We’ve all heard people talk about having faith in God, but what does having faith and having faith in God really mean? Faith is the belief in something one cannot explicitly prove. It’s the belief in a higher power, the belief in an eternal, omniscient, and an omnipotent god. Having faith is having confidence in what we hope for and assurance about what we do not see. Faith is the result of believing in the Bible, in the Quran, and a Higher power. When we allow the reality of this belief to affect every part of our lives, it changes the way we think which changes the way we behave. This is the meaning of having faith.
Having faith does not mean that troubles won’t come. Every one of us, sooner or later, walks through hell. The hell of hurting someone or the hell of being hurt, the hell of cancer, the hell of divorce, the hell of a loved one in trouble, the hell of addiction, or the hell of grief. The point is to make your life worthy of your suffering. I believe there is profound power in the suffering we endure if we transform it into a more meaningful life. I am not glorifying or suggesting that the lessons we learn from pain are somehow worth the cost, but the truth is that most often for most people, real change is the result of real pain. They are able to survive and get through that real pain because of having faith in God.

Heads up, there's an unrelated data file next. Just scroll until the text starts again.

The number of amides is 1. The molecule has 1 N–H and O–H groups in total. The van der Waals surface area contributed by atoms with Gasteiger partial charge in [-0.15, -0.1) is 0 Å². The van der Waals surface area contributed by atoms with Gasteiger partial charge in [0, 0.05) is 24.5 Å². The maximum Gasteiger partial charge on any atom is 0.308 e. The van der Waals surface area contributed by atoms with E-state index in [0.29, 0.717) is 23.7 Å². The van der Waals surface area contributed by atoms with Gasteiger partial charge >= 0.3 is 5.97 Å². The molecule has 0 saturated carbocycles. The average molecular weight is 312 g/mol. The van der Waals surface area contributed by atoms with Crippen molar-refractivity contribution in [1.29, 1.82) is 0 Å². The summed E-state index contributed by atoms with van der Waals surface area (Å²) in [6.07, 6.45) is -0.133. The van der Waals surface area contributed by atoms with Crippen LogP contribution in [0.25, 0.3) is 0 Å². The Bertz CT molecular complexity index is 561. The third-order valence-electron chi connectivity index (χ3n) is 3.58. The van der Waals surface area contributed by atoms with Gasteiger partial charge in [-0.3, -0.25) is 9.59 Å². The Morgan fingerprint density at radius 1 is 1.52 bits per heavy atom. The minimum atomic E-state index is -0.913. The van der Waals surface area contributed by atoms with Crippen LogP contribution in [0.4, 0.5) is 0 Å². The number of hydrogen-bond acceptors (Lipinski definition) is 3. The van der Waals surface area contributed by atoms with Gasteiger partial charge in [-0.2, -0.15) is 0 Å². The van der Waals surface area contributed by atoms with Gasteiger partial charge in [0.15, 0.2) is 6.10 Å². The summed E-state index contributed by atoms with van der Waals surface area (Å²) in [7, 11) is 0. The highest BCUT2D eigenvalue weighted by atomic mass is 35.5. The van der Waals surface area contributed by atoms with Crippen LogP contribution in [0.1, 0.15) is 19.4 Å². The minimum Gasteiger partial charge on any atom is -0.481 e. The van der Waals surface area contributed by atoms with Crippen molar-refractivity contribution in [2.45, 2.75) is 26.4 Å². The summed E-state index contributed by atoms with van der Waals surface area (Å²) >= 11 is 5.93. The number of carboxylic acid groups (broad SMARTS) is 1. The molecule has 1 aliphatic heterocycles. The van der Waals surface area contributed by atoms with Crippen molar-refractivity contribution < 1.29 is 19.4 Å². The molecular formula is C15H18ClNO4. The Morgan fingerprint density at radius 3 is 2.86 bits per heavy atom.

Raina with a chronic illness is pleased to introduce her guest, Elizabeth Holly, from chronic wonderer. Elizabeth Holly is a Women’s Fiction writer and blogger with a BA in English & Creative Writing. She writes about chronic and mental illness, self-care and loves talking about books. Check out her blog, A Chronic Wanderer where Elizabeth shares her journey as a writer living with chronic and mental illness and encourages others to create and thrive despite their illnesses. You can find her on her blog at www.elizabethholly.com, Facebook, Instagram, and Twitter.